Bob K

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    bobs suggestion is a very good one and would be the method i would use. but if it's just not possible, look at a product called splash zone a788.
    https://www.pettitpaint.com/products...s/splash-zone/
    it's a little stiff to mix up but it's a fantastic product. i'm using it right now to seal the weld areas on the bottom of my steel hull boat. i had to weld on almost two full sheets of steel to repair some of the failing plating. that's a story for another time...
    it's versatile for other things too, i keep the two gallon kits on hand. you only need a small amount though, i don't know if they make anything smaller than the two quart kit.
    b marler

  9. #9
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    Default 105 West System

    Quote Originally Posted by bmarler View Post
    bobs suggestion is a very good one and would be the method i would use. but if it's just not possible, look at a product called splash zone a788.
    https://www.pettitpaint.com/products...s/splash-zone/
    it's a little stiff to mix up but it's a fantastic product. i'm using it right now to seal the weld areas on the bottom of my steel hull boat. i had to weld on almost two full sheets of steel to repair some of the failing plating. that's a story for another time...
    it's versatile for other things too, i keep the two gallon kits on hand. you only need a small amount though, i don't know if they make anything smaller than the two quart kit.
    Marler,

    I know you have a lot of boat experience, so what would be your take on grinding down the edges of newly installed plate and sealing/smoothing over with the 105 West System? 20 years ago I owned a 1956 Chris Craft, 36 foot with a 7' beam and 24" draft, twin screw with carvel siding. I pulled that boat out of the water onto a trailer I made for it as to do a bottom job with copper based sloughing paint. On several places aft where the carvel siding met the teak I had dry rot. I repaired the dry rot and sealed it in with the 105 West System prior to rolling on the copper based paint. This repair lasted for at least 10 years when I sold the money pit. Would the West System hold up for the OP's intent? Not sure if there would be a difference in using this product on wood vs aluminum.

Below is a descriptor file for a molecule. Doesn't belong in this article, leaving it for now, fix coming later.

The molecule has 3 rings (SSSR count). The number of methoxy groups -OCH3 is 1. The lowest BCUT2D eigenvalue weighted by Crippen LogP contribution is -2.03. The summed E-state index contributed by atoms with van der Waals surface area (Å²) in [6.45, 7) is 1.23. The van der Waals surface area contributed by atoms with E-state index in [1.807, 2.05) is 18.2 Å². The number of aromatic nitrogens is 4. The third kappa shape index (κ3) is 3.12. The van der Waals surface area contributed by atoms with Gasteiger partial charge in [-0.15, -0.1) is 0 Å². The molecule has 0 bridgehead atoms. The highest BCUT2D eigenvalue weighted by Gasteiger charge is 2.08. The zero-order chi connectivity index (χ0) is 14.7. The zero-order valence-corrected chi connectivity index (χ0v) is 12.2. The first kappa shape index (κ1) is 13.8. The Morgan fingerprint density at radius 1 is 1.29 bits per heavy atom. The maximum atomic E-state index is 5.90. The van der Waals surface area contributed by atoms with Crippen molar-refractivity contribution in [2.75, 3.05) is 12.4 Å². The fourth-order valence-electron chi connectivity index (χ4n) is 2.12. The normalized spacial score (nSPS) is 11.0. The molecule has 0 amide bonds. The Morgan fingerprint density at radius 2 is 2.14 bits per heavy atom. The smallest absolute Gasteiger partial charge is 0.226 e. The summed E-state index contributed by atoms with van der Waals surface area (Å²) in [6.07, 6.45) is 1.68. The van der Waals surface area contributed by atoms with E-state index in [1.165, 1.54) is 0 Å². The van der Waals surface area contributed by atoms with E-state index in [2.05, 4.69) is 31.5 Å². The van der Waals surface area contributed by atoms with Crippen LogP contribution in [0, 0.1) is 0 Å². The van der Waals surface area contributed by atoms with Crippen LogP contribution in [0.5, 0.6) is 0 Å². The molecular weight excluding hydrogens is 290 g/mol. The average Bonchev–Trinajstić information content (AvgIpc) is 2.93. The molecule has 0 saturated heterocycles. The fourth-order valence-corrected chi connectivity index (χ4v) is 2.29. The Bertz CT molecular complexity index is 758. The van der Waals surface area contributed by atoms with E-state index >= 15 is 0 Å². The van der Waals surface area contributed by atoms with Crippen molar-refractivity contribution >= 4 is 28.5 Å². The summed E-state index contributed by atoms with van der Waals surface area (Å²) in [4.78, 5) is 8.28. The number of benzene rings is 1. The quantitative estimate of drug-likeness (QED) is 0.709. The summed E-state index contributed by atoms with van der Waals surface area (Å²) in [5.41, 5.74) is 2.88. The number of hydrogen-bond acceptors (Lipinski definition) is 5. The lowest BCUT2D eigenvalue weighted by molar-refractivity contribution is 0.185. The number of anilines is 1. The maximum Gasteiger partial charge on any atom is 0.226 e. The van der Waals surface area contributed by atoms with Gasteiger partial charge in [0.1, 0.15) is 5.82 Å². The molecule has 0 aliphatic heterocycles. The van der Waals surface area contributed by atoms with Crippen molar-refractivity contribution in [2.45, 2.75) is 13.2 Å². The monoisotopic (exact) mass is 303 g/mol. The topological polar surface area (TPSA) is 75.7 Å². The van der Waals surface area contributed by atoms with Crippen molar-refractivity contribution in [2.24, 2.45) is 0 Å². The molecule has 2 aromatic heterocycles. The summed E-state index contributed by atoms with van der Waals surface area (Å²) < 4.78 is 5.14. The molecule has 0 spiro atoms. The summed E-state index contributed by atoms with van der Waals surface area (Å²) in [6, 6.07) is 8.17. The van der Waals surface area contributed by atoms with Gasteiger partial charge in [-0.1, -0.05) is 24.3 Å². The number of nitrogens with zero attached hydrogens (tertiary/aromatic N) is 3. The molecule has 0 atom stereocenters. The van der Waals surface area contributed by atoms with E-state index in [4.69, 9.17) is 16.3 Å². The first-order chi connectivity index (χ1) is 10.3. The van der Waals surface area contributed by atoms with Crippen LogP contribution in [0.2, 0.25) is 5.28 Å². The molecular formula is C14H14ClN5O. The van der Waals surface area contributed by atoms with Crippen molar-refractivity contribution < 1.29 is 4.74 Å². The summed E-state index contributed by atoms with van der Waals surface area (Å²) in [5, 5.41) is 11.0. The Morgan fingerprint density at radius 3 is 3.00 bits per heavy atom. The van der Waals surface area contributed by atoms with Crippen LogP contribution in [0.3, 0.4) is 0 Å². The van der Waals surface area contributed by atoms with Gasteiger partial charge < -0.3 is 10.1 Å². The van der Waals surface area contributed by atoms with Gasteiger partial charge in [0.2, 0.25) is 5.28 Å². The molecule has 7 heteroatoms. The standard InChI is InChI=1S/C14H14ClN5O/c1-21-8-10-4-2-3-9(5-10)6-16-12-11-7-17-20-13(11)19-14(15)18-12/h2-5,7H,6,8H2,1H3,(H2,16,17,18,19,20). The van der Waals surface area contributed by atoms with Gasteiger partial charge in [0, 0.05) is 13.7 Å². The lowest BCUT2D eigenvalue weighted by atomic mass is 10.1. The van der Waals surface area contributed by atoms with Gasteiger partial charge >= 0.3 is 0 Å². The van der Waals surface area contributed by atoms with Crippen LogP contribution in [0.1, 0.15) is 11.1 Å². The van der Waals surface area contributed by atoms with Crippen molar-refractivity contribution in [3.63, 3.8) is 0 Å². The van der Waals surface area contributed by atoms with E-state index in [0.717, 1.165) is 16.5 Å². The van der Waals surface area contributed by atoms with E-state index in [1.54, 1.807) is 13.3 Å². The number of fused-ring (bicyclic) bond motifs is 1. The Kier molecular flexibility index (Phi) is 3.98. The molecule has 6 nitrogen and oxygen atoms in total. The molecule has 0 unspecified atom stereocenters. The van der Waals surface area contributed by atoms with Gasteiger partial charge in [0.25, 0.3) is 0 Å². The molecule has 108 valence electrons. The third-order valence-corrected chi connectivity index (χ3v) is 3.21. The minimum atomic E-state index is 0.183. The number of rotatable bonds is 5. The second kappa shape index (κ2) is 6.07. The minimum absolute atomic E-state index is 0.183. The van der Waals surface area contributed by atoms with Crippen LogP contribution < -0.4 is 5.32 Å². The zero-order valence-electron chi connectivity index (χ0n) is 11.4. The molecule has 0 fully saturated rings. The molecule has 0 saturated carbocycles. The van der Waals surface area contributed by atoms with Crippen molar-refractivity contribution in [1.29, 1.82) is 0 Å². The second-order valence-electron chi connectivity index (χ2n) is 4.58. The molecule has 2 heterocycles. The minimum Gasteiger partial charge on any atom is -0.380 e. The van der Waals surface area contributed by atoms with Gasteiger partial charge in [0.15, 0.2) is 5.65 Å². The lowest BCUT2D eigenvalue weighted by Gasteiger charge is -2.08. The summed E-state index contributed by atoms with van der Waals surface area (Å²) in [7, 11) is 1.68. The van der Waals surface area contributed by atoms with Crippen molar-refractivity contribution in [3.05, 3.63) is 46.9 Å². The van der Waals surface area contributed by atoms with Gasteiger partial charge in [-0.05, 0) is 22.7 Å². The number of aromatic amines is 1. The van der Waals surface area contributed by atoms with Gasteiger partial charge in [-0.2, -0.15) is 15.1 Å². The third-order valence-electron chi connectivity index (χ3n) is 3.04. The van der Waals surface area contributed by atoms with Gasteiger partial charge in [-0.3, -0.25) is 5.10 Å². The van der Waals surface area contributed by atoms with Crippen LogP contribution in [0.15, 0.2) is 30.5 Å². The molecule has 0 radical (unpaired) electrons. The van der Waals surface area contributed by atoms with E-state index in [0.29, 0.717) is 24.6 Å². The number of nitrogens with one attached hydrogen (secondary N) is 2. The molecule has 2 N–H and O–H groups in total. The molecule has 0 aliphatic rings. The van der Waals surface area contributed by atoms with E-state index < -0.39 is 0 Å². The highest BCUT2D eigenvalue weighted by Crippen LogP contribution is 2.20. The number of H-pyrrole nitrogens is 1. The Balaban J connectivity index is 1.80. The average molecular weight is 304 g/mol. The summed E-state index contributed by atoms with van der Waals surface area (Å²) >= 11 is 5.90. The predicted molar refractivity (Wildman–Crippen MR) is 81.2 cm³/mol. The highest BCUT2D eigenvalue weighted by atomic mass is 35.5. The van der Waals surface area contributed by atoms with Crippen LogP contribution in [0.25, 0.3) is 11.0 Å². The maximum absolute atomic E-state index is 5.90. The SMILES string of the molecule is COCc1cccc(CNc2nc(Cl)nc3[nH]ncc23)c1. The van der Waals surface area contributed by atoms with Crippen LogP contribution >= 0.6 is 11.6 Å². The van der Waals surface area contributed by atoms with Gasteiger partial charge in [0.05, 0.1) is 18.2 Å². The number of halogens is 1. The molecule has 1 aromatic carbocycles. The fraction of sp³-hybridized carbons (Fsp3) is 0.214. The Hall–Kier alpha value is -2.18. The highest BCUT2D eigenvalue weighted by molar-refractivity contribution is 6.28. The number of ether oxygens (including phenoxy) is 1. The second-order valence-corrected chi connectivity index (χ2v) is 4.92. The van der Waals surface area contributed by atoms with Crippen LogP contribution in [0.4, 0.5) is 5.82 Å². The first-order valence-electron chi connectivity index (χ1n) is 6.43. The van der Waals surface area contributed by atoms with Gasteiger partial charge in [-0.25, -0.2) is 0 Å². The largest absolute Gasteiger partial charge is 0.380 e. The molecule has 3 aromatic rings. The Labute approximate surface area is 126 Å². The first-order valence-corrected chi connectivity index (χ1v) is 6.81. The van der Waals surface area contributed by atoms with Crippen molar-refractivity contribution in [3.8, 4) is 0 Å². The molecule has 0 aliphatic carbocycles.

10. #10
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    Quote Originally Posted by Bob K View Post
    Two things come to mind that don’t include any filler. 1. Grind a taper onto the edge of the piece you are attaching and countersink tapered head screws into the piece so they don’t protrude. 2. Take the boat to a boat shop that has a good aluminum welder and have him tig weld the pieces and put enough weld on so that it can be ground to the shape you like.

    Bob K
    I'm with Bob. Get someone with a heliarc (aluminum) welder and fill in the space you planned on using bondo by welding in aluminum. then grind it smooth. The problem with using a polyester filler (generic term -"bondo") is that you can't have a filler that is both waterproof and flexible (at least from the auto body supply). Water proof filler gets very hard and is brittle (won't work for flexible surface) and the flexible filler will suck up water like a sponge and will delaminate if water is introduced. Flexible filler is also very soft so any scrapes on the bottom of the boat will open it up to water absorption.